Sleep Apnea and Heart Problems After Surgery

Sleep Apnea has made headlines again.  This time related to heart problems after surgery.  In a recent article from Reuters by Lisa Rapaport, she highlights:

Compared to patients without apnea, people with severe apnea were more than twice as likely to die of heart complications or experience serious cardiac events like heart attacks and strokes within 30 days of surgery, researchers report in JAMA.

Previous research suggests that sleep irregularities can increase the risks for a variety of cardiovascular disorders, such as clogged or hardened arteries, high blood pressure, irregular heartbeat, and stroke, as well as metabolic problems like high cholesterol, obesity and diabetes that all contribute to cardiovascular disease.

In fact, most of the rest of the statistics quoted in her article were from a research study posted in the JAMA (here and here) that are strongly indicating this evidence as a “Wake-up Call”.  There is a resounding amount of evidence pointing towards screening.  As our knowledge continues to grow, so has the necessity for screening for sleep apnea.


Anesthetics used during the surgery tend to be one of the main concomitant factors amplifying the post-operative concerns.  In fact,

“Patients having surgery are particularly vulnerable because the surgery and anesthetics are likely to worsen airway obstruction,” <Dr. Matthew Chan of the Chinese University of Hong Kong> said by email.

“Biot’s respiration is an abnormal pattern of breathing characterized by groups of quick, shallow inspirations followed by regular or irregular periods of apnea.” according to Wikipedia.  I can attest, intervening upon Biot’s respiration in the sleep laboratory is immensely difficult.  Frequently tied to Opioid use, this respiratory pattern notoriously requires an advanced level of Positive Airway Pressure to resolve.  Though the pressure can be difficult to acclimate to, it’s absolutely life changing.  The author closed her article with an excellent tie back to the importance of screening.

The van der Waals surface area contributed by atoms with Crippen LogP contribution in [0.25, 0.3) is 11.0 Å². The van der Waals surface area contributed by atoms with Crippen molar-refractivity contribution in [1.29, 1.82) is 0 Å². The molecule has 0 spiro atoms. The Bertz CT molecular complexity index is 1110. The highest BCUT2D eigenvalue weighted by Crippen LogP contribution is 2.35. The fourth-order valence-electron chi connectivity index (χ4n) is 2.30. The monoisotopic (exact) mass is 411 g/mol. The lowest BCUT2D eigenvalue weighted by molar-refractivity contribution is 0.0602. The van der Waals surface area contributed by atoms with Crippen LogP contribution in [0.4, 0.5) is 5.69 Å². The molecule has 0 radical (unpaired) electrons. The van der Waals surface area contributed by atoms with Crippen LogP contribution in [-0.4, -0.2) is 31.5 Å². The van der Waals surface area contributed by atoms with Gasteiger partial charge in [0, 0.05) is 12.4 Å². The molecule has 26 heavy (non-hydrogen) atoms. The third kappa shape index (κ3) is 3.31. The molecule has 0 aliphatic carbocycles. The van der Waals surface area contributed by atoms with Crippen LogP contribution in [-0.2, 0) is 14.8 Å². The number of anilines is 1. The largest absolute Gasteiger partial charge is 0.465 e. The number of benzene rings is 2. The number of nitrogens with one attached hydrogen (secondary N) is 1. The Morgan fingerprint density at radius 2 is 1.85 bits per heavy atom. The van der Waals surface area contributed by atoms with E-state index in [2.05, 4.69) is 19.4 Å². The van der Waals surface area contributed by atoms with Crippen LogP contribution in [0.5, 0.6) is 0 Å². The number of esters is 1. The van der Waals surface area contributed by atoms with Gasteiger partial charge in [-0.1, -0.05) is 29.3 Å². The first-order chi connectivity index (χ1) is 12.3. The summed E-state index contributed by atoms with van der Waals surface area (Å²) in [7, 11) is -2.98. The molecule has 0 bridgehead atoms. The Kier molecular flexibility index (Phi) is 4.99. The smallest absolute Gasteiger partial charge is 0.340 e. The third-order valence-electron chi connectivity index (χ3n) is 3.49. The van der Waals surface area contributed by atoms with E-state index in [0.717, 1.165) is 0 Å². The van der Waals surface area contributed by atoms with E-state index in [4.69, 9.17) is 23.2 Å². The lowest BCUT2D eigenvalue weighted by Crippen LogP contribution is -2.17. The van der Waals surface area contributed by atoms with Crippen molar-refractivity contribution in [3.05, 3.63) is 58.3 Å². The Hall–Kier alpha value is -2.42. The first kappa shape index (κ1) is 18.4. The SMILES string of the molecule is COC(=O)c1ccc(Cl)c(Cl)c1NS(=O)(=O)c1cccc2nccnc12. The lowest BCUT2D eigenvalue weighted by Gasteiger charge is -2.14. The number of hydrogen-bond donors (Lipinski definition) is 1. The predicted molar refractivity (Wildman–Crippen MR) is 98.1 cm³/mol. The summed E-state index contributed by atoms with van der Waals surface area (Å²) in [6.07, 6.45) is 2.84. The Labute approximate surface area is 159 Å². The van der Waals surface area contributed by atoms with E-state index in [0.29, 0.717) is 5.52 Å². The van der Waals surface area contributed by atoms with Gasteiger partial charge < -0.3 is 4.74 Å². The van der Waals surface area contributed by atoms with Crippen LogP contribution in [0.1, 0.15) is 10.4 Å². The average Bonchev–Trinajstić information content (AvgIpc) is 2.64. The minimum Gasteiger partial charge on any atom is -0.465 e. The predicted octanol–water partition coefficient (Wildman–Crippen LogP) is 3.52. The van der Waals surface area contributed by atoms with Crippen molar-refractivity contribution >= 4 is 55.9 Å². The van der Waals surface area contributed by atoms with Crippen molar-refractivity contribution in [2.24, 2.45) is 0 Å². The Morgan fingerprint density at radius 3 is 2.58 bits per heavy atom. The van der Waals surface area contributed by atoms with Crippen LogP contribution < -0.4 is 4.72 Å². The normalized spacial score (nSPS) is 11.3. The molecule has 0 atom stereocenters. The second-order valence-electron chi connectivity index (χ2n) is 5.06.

“Even so, the results suggest that identifying patients with undiagnosed apnea prior to surgery may help reduce their risk of cardiac complications afterward, said Dr. Dennis Auckley of Case Western Reserve University and MetroHealth Medical Center in Cleveland, Ohio, who wrote an editorial that was published with the study.

That’s because the recurrent episodes of low oxygen levels that happen with sleep apnea are associated with increased blood pressure and heart rate and place significant stress on the cardiovascular system, Auckley said by email.”

This article was an excellent read.  Approximately four minutes in length.  A link to the original article has been included at the top of this Insight Post.  Please use our Modified Screener to investigate sleep apnea.  If you leave contact information for us we will definitely get in touch with you!